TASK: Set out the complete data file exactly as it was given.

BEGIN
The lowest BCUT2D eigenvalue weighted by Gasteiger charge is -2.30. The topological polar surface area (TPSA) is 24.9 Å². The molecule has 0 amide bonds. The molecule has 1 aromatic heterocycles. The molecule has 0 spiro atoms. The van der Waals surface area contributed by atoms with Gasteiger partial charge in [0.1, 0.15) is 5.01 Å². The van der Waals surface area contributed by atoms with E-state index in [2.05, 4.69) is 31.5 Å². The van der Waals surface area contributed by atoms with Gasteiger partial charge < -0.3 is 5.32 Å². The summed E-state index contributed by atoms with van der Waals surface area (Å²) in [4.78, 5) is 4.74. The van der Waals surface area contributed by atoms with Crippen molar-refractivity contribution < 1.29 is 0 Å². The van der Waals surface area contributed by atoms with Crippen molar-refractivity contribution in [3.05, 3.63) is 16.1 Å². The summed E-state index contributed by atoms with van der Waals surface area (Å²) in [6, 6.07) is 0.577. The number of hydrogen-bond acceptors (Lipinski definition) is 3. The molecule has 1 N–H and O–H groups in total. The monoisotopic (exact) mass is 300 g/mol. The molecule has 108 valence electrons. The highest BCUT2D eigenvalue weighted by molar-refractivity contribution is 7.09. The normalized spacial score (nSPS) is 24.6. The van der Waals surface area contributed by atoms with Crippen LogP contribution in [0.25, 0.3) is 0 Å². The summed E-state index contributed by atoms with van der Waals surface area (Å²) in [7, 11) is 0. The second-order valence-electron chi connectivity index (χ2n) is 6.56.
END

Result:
The lowest BCUT2D eigenvalue weighted by Gasteiger charge is -2.30. The topological polar surface area (TPSA) is 24.9 Å². The molecule has 0 amide bonds. The molecule has 1 aromatic heterocycles. The molecule has 0 spiro atoms. The van der Waals surface area contributed by atoms with Gasteiger partial charge in [0.1, 0.15) is 5.01 Å². The van der Waals surface area contributed by atoms with E-state index in [2.05, 4.69) is 31.5 Å². The van der Waals surface area contributed by atoms with Gasteiger partial charge < -0.3 is 5.32 Å². The summed E-state index contributed by atoms with van der Waals surface area (Å²) in [4.78, 5) is 4.74. The van der Waals surface area contributed by atoms with Crippen molar-refractivity contribution < 1.29 is 0 Å². The van der Waals surface area contributed by atoms with Crippen molar-refractivity contribution in [3.05, 3.63) is 16.1 Å². The summed E-state index contributed by atoms with van der Waals surface area (Å²) in [6, 6.07) is 0.577. The number of hydrogen-bond acceptors (Lipinski definition) is 3. The molecule has 1 N–H and O–H groups in total. The monoisotopic (exact) mass is 300 g/mol. The molecule has 108 valence electrons. The highest BCUT2D eigenvalue weighted by molar-refractivity contribution is 7.09. The normalized spacial score (nSPS) is 24.6. The van der Waals surface area contributed by atoms with Crippen LogP contribution in [0.25, 0.3) is 0 Å². The summed E-state index contributed by atoms with van der Waals surface area (Å²) in [7, 11) is 0. The second-order valence-electron chi connectivity index (χ2n) is 6.56.